The Lily and the Rose
In 1761 the North American colonies are a bone of contention. Timber and fur provide wealth for their British and French overlords, but the French see their influence in the Great Lakes area slipping away, and the Iroquois, Delaware, and other tribes are horrified as British immigrants invade their homelands. Who shall control undeveloped lands – Indians, settlers, or the feuding countries? Some tribes ally with French troops to destroy British outposts. Others, particularly the Iroquois alliance of New York, remain loyal to Great Britain. Sir William Smithyman serves as Britain’s go-between with the Iroquois, and is the subject of a pair of historical novels by David More. In his second book, The Lily and the Rose, More deals with the French and Indian War.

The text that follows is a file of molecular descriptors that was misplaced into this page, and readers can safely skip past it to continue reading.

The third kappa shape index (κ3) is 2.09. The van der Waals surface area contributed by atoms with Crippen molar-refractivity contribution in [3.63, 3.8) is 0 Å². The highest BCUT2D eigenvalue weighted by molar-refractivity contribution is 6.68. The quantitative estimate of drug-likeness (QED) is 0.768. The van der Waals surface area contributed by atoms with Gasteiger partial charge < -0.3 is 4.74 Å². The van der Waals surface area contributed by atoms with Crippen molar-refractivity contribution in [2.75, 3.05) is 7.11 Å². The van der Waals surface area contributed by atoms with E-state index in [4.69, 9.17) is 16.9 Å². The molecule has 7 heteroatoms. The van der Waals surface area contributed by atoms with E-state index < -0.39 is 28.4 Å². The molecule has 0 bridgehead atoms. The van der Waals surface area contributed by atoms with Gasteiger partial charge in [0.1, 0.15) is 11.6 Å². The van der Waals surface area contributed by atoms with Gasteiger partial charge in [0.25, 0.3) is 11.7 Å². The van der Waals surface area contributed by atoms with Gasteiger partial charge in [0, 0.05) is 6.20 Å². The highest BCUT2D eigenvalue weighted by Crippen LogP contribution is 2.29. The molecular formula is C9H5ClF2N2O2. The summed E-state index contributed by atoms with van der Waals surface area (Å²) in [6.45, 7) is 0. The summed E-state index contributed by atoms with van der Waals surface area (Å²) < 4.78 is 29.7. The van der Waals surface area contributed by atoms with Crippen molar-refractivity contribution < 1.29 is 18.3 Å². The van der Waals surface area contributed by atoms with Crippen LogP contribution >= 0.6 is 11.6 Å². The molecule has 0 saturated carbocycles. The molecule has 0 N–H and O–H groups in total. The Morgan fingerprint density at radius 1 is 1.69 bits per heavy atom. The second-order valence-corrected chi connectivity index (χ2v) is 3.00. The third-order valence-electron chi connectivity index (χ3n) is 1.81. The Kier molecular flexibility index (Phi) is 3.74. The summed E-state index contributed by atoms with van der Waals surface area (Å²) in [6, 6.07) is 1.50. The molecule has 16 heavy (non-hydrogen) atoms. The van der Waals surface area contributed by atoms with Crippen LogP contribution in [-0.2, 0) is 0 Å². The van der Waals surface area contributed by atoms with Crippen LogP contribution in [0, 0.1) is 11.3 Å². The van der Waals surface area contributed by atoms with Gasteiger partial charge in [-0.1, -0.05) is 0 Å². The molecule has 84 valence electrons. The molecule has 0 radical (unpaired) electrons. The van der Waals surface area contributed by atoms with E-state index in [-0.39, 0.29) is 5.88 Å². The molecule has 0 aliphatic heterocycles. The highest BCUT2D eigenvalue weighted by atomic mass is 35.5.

I looked forward to More’s book, especially because it takes place in my upstate New York home. However, too much action takes place out of readers’ sight because the war occurred over several years in far-flung outposts. A map would have been very helpful. It’s clear that the author has thoroughly researched his subject, and his atmosphere is very good, but writing from both French and British perspectives requires a huge cast of characters. While interestingly drawn, they did not impel the complicated story lines forward, and Billy Smithyman remained a cipher. I have not read The Eastern Door, and maybe Smithyman was thoroughly introduced there. Go ahead and try The Lily and the Rose for a look at a poorly known period in American history, but start with The Eastern Door.